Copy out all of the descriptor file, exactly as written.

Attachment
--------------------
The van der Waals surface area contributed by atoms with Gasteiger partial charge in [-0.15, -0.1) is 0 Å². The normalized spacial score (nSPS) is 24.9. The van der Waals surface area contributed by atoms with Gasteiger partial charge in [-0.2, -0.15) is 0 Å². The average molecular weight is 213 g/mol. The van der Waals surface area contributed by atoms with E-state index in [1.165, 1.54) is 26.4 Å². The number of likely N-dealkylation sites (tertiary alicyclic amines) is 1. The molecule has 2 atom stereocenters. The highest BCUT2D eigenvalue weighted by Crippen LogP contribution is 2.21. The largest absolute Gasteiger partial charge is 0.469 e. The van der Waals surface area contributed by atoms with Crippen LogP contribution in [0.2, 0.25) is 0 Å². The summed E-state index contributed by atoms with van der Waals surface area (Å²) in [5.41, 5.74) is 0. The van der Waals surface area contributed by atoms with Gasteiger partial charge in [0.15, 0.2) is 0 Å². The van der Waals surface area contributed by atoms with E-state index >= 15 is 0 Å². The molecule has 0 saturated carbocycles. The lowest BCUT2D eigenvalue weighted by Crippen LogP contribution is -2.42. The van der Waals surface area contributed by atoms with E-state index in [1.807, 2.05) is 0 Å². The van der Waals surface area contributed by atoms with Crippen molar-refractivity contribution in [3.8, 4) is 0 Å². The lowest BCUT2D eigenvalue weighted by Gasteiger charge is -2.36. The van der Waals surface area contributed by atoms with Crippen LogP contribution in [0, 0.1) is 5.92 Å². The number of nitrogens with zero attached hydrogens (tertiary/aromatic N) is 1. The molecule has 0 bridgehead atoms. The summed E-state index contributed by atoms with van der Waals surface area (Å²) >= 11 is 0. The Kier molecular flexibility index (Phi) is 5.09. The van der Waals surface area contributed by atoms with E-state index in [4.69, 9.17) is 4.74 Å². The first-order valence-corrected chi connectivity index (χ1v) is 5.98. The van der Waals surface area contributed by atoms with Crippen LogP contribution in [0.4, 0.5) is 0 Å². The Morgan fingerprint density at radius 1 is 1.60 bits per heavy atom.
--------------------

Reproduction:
The van der Waals surface area contributed by atoms with Gasteiger partial charge in [-0.15, -0.1) is 0 Å². The normalized spacial score (nSPS) is 24.9. The van der Waals surface area contributed by atoms with Gasteiger partial charge in [-0.2, -0.15) is 0 Å². The average molecular weight is 213 g/mol. The van der Waals surface area contributed by atoms with E-state index in [1.165, 1.54) is 26.4 Å². The number of likely N-dealkylation sites (tertiary alicyclic amines) is 1. The molecule has 2 atom stereocenters. The highest BCUT2D eigenvalue weighted by Crippen LogP contribution is 2.21. The largest absolute Gasteiger partial charge is 0.469 e. The van der Waals surface area contributed by atoms with Crippen LogP contribution in [0.2, 0.25) is 0 Å². The summed E-state index contributed by atoms with van der Waals surface area (Å²) in [5.41, 5.74) is 0. The van der Waals surface area contributed by atoms with Gasteiger partial charge in [0.15, 0.2) is 0 Å². The van der Waals surface area contributed by atoms with E-state index >= 15 is 0 Å². The molecule has 0 saturated carbocycles. The lowest BCUT2D eigenvalue weighted by Crippen LogP contribution is -2.42. The van der Waals surface area contributed by atoms with E-state index in [1.807, 2.05) is 0 Å². The van der Waals surface area contributed by atoms with Crippen molar-refractivity contribution in [3.8, 4) is 0 Å². The lowest BCUT2D eigenvalue weighted by Gasteiger charge is -2.36. The van der Waals surface area contributed by atoms with Crippen LogP contribution in [0, 0.1) is 5.92 Å². The number of nitrogens with zero attached hydrogens (tertiary/aromatic N) is 1. The molecule has 0 bridgehead atoms. The summed E-state index contributed by atoms with van der Waals surface area (Å²) >= 11 is 0. The Kier molecular flexibility index (Phi) is 5.09. The van der Waals surface area contributed by atoms with E-state index in [4.69, 9.17) is 4.74 Å². The first-order valence-corrected chi connectivity index (χ1v) is 5.98. The van der Waals surface area contributed by atoms with Crippen LogP contribution in [0.4, 0.5) is 0 Å². The Morgan fingerprint density at radius 1 is 1.60 bits per heavy atom.